• Kinman, G. & Leggetter, S. (2018). Supporting staff to provide compassionate care. The Wounded Healer: International Practitioner Health Summit 2018, London, October
  • Kinman, G. email, work-life balance and wellbeing in UK academics, Staff Wellbeing in Higher Education: Precepts, Practices & Potentialities in Challenging Times, July 2018
  • Kinman, G. & Hardacre, S. (2018). Emotional demands, emotional exhaustion and job satisfaction in healthcare assistant: the role of dispositional mindfulness. Institute of Work Psychology International Conference 2018, Sheffield
  • Wray, S. & Kinman, G. (2018). Too involved? The effects of job involvement and emotional labour on the wellbeing of teachers. Emotional Labour: Challenging the Traditional Perspective Institute of Work Psychology International Conference 2018, Sheffield
  • Wray, S. & Kinman, G. (2018). Understanding the stressor-strain relationship in academic staff. BPS Annual Conference, Nottingham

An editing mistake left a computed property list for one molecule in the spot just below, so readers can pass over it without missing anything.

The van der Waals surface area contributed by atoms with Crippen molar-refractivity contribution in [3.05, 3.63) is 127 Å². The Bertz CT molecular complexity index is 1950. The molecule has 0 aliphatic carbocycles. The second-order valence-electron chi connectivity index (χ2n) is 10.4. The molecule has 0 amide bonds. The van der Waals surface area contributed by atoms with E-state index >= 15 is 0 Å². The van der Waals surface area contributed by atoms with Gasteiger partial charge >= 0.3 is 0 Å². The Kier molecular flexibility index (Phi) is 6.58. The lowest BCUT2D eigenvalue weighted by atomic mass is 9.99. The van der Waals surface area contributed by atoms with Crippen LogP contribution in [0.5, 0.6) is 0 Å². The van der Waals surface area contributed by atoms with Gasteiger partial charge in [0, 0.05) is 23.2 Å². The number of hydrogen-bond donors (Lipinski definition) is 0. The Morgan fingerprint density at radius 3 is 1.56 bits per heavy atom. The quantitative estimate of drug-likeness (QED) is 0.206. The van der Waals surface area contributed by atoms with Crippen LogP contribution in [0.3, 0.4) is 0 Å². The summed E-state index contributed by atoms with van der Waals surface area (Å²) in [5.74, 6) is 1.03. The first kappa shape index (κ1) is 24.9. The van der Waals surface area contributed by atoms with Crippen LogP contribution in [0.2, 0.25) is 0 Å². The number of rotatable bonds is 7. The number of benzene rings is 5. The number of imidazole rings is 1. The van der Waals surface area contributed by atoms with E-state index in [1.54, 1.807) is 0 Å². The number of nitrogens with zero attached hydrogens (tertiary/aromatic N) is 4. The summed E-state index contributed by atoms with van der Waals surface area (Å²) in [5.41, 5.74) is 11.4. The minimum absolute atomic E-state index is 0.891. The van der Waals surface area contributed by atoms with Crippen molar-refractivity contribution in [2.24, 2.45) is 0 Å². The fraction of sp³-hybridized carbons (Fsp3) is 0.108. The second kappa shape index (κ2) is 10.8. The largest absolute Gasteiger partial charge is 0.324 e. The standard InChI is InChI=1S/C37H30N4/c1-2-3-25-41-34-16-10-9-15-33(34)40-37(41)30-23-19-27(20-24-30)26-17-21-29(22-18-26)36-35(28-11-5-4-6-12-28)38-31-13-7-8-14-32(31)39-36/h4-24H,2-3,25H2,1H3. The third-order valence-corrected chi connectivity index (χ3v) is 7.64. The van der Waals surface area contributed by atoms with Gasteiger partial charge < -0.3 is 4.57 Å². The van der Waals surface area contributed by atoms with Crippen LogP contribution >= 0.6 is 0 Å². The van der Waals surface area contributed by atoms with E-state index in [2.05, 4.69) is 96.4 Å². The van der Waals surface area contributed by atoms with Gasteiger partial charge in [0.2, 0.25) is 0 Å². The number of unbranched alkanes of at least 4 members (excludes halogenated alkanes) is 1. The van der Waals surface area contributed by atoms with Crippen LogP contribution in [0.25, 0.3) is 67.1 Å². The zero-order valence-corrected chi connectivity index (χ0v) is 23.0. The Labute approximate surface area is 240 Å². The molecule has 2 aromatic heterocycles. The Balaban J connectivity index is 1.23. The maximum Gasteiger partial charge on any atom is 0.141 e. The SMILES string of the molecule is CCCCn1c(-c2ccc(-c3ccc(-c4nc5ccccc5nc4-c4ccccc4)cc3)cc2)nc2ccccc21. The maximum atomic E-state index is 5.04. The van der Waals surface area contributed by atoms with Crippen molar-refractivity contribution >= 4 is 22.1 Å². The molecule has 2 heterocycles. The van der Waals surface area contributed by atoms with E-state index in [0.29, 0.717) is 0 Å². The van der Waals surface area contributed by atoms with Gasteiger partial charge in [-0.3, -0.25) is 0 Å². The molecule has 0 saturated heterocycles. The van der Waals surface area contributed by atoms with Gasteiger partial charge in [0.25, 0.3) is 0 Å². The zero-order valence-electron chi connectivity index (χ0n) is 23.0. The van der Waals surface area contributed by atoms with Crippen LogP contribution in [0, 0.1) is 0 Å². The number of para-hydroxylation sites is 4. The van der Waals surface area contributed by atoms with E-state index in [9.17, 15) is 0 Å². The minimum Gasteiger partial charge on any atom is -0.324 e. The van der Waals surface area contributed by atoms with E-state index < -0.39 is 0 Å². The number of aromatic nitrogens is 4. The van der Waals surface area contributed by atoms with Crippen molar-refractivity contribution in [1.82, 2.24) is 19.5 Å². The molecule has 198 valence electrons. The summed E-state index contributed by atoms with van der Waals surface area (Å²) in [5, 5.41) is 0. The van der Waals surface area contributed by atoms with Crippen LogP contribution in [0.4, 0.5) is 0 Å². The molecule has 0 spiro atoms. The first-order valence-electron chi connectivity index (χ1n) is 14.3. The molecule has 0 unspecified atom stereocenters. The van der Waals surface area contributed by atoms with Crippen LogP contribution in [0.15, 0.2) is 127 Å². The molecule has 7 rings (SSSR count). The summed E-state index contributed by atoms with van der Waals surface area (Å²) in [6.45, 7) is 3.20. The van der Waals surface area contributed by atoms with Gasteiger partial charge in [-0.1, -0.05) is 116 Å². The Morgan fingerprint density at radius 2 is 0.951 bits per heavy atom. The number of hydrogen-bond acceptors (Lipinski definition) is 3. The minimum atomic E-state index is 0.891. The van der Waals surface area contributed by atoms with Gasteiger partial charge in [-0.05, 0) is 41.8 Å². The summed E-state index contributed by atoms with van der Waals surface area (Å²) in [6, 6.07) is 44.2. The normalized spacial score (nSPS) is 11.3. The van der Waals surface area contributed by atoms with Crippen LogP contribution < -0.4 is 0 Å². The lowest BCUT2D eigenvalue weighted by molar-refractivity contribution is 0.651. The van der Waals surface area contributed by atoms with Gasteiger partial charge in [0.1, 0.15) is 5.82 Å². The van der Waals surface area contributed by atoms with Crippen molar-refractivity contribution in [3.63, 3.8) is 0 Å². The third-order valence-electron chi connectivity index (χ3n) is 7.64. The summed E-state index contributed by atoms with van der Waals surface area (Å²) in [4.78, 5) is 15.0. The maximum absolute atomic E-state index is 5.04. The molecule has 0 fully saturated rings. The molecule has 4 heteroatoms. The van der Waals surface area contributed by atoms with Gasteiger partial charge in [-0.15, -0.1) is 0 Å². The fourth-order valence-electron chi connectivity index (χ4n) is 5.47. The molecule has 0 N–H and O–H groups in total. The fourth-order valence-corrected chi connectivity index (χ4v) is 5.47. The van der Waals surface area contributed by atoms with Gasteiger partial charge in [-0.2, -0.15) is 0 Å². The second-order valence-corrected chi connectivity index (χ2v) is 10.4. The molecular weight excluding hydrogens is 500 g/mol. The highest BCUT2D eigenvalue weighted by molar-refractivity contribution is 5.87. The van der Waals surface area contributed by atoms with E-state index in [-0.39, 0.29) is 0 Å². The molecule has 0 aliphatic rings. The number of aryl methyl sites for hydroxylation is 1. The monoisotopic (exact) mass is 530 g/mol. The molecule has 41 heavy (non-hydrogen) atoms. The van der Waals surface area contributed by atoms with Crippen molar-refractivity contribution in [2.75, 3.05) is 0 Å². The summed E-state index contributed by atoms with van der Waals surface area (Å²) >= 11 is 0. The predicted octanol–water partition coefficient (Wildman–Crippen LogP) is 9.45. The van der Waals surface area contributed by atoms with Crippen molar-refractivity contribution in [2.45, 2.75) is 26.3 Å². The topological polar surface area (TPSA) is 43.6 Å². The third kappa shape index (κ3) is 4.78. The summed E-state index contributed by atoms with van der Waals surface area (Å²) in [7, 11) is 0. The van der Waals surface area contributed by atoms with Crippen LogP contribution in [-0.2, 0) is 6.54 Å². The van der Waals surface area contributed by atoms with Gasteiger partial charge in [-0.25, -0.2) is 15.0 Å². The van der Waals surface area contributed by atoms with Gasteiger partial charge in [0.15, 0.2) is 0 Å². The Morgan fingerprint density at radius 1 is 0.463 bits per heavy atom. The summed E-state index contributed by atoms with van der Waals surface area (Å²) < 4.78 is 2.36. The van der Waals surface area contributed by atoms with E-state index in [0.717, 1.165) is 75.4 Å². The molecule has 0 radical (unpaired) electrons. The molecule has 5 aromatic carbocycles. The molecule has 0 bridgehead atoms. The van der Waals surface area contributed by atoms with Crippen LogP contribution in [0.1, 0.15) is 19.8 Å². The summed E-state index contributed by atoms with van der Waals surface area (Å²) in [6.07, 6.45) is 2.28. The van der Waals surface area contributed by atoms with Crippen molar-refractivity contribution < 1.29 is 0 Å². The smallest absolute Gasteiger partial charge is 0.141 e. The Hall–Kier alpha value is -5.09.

Published research reports and briefings

Other recent articles

  • Kinman, G. & Teoh, K. (2018). Can doctors really have a work-life balance? The Work-Life Balance Bulletin, 2,2, 27-29
  • Kinman, G. & Teoh, K. (2018) What could make a difference to the mental health of UK doctors? A review of the research evidence. OP Matters, 40,
  • Kinman, G. & Gervais, R. (2018). Focusing on mental health at work: A broader perspective. OP Matters, 40
  • Kinman, G. (2018) Work-family conflict: Differences across generations and life cycles. The Work-Life Balance Bulletin, 2, 1, 21-23
  • Kinman, G. Gervais, R. & Pahl, N. (2018). The Division of Occupational Psychology and the Society for Occupational Medicine – working together to help organisations improve mental health. OP Matters, 37, 25-29

Further recent publications